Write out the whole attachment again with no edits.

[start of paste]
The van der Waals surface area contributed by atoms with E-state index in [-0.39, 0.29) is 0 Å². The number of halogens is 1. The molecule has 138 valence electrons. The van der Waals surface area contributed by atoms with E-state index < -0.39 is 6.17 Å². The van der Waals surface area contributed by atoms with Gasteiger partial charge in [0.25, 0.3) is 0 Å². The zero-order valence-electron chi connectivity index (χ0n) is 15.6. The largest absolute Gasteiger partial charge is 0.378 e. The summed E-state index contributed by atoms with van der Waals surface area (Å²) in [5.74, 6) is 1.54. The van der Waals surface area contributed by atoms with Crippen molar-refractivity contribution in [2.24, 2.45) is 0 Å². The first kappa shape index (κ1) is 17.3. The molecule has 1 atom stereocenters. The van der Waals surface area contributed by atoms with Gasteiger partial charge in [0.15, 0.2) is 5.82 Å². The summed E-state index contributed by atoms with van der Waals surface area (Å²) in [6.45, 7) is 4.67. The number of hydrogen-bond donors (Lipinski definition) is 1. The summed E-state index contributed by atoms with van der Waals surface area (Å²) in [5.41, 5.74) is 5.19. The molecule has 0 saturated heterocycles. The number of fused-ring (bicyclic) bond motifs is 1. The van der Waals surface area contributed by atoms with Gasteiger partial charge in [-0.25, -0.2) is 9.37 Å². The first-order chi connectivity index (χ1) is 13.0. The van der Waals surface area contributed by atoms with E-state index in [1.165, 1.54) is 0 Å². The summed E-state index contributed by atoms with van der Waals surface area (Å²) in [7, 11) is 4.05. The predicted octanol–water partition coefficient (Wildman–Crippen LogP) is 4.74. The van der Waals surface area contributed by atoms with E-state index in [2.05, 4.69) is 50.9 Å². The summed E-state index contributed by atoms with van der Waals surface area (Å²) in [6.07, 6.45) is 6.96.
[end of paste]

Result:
The van der Waals surface area contributed by atoms with E-state index in [-0.39, 0.29) is 0 Å². The number of halogens is 1. The molecule has 138 valence electrons. The van der Waals surface area contributed by atoms with E-state index < -0.39 is 6.17 Å². The van der Waals surface area contributed by atoms with Gasteiger partial charge in [0.25, 0.3) is 0 Å². The zero-order valence-electron chi connectivity index (χ0n) is 15.6. The largest absolute Gasteiger partial charge is 0.378 e. The summed E-state index contributed by atoms with van der Waals surface area (Å²) in [5.74, 6) is 1.54. The van der Waals surface area contributed by atoms with Crippen molar-refractivity contribution in [2.24, 2.45) is 0 Å². The first kappa shape index (κ1) is 17.3. The molecule has 1 atom stereocenters. The van der Waals surface area contributed by atoms with Gasteiger partial charge in [0.15, 0.2) is 5.82 Å². The summed E-state index contributed by atoms with van der Waals surface area (Å²) in [6.45, 7) is 4.67. The number of hydrogen-bond donors (Lipinski definition) is 1. The summed E-state index contributed by atoms with van der Waals surface area (Å²) in [5.41, 5.74) is 5.19. The molecule has 0 saturated heterocycles. The number of fused-ring (bicyclic) bond motifs is 1. The van der Waals surface area contributed by atoms with Gasteiger partial charge in [-0.25, -0.2) is 9.37 Å². The first-order chi connectivity index (χ1) is 13.0. The van der Waals surface area contributed by atoms with E-state index in [1.165, 1.54) is 0 Å². The summed E-state index contributed by atoms with van der Waals surface area (Å²) in [7, 11) is 4.05. The predicted octanol–water partition coefficient (Wildman–Crippen LogP) is 4.74. The van der Waals surface area contributed by atoms with E-state index in [2.05, 4.69) is 50.9 Å². The summed E-state index contributed by atoms with van der Waals surface area (Å²) in [6.07, 6.45) is 6.96.